Has Mindfulness any application in road safety social media campaigns?

It’s difficult enough to measure the effect of any road safety interventions – let alone those introducing mindfulness as a tool to improve behaviour. Social media relies on short (often unexplainable to the over 50s!) content to get noticed by the target audience – but can be targeted much more efficiently by social media platforms.

Mindfulness is beginning to be looked at for incorporation into diversion courses and specialist driver training courses (Guild of Mindful Driver Trainers), with research papers indicating that those practising mindfulness were at less risk on the roads.

In a city such as Brighton & Hove many collisions are put down to “failed to look properly”; improving focus on the roads would appear to have significant opportunities to reduce casualties. But can mindfulness techniques be harnessed to achieve this?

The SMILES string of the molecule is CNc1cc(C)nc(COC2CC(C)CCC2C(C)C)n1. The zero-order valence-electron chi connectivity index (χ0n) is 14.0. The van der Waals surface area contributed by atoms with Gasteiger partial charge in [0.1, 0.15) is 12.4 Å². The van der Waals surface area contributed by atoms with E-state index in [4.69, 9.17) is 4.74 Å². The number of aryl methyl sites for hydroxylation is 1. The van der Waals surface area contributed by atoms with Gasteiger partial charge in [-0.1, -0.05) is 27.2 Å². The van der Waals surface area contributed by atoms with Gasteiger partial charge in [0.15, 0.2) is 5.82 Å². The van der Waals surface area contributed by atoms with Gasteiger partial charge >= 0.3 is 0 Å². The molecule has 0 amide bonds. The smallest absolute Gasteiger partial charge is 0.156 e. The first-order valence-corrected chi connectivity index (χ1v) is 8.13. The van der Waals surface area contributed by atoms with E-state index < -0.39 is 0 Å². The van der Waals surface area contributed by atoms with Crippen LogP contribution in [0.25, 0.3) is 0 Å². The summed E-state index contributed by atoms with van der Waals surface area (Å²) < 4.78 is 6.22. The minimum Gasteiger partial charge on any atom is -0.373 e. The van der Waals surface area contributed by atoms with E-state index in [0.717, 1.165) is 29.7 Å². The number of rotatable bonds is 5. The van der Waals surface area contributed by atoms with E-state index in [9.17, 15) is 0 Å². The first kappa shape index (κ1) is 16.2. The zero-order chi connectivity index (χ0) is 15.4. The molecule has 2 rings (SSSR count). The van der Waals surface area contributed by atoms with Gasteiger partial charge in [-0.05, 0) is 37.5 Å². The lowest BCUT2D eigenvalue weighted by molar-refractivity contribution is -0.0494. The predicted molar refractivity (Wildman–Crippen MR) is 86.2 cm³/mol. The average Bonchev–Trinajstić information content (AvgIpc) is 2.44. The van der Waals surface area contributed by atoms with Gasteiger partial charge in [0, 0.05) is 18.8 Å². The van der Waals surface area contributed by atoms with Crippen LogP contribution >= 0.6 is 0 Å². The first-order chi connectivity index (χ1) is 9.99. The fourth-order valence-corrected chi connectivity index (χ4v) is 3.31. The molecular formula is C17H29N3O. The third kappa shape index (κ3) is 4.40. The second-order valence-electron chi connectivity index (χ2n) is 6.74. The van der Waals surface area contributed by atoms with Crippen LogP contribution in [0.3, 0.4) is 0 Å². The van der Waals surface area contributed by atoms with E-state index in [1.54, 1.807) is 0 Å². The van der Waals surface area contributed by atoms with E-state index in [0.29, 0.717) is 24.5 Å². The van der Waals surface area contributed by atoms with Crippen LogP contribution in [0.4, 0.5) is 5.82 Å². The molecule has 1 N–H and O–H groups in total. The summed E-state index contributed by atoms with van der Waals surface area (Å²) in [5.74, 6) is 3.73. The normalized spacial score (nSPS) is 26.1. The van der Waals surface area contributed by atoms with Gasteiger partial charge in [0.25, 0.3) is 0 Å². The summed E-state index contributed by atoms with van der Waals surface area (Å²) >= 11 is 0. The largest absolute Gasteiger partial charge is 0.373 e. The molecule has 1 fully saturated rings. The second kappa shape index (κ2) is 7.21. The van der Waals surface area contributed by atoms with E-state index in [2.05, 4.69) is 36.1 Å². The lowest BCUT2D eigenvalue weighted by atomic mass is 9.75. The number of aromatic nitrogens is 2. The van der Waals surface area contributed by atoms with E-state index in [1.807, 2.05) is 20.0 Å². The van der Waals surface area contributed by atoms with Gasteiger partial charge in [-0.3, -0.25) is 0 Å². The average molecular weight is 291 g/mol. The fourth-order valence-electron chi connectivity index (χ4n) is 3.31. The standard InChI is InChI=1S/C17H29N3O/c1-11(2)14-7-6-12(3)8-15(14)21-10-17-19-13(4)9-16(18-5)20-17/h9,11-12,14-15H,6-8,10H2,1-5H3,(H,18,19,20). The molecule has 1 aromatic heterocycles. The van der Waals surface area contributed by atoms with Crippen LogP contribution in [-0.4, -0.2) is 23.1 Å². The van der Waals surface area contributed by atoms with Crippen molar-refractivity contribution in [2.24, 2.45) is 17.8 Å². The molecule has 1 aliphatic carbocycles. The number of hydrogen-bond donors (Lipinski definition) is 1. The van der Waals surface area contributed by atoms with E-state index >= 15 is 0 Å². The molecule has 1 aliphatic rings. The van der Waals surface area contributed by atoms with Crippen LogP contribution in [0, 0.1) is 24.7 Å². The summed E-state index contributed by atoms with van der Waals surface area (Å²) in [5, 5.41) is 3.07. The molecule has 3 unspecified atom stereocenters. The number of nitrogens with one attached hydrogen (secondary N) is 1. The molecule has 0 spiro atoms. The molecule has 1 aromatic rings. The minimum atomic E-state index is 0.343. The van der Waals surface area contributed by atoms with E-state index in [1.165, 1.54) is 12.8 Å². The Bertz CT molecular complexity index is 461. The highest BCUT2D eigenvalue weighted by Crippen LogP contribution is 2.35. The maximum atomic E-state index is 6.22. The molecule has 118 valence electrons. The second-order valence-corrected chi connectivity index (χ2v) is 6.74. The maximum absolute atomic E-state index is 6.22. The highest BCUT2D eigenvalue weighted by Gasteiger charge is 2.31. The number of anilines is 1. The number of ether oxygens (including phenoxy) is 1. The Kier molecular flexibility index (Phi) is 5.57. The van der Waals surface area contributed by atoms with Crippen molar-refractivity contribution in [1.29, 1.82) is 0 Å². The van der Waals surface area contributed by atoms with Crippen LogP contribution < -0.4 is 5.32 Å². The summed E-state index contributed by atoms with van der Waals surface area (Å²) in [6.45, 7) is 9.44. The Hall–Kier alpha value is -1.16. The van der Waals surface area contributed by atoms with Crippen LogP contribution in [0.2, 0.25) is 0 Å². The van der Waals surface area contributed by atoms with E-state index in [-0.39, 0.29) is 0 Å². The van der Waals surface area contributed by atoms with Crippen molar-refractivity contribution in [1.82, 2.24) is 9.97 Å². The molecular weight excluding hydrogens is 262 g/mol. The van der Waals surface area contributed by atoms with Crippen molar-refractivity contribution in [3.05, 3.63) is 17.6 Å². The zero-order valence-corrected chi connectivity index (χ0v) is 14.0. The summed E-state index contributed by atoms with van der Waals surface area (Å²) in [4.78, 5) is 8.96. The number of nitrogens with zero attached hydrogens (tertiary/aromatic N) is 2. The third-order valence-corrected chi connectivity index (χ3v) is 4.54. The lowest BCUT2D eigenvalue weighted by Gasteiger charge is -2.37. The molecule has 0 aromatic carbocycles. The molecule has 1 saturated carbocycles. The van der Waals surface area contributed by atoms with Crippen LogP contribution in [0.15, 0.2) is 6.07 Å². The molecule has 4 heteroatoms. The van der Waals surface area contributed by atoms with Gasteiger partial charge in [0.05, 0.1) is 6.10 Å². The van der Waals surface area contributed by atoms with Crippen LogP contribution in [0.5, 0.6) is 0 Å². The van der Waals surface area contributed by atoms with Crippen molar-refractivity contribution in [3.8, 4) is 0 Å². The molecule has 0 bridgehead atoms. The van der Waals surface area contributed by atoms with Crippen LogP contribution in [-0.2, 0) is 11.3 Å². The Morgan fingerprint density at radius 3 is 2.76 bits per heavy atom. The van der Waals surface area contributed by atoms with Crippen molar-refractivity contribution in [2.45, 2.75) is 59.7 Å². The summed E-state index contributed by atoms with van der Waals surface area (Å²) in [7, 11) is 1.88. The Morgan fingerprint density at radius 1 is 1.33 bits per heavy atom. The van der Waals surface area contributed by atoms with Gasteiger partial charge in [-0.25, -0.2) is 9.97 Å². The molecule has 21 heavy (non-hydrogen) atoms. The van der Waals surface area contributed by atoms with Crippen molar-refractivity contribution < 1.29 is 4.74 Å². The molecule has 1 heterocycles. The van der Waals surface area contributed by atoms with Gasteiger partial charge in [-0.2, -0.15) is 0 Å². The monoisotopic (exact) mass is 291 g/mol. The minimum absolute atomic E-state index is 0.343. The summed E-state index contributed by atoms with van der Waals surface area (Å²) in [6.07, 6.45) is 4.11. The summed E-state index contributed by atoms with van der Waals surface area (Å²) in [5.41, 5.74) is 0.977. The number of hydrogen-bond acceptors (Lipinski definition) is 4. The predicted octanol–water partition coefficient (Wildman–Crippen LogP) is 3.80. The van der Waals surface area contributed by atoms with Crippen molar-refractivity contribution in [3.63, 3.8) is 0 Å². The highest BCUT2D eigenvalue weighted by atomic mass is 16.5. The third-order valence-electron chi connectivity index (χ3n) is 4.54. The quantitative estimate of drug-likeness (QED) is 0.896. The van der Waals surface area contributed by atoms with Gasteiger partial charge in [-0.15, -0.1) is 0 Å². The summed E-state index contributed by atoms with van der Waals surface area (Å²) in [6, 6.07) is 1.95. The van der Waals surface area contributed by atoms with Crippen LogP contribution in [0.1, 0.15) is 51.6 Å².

Keith Baldock, Road Safety Officer, Brighton & Hove City Council

Keith Baldock is a road safety officer with Brighton & Hove City Council. He has a key interest in distraction/failure to look collisions and how to minimise these.

Brighton Council’s local ‘Share the Roads, Share the Responsibility’ campaign has run through 11 iterations using a variety of methods to attempt to effect behaviour change.

Mind in Gear - using ‘mindfulness’ in a short social media campaign - is the latest attempt. While the statistics can be manipulated to illustrate some benefits from the ‘Share the Roads’ campaign, further work to attempt to determine effectiveness - and how to effectively employ mindfulness on the roads - is needed, and Keith believes the effort will be worth it!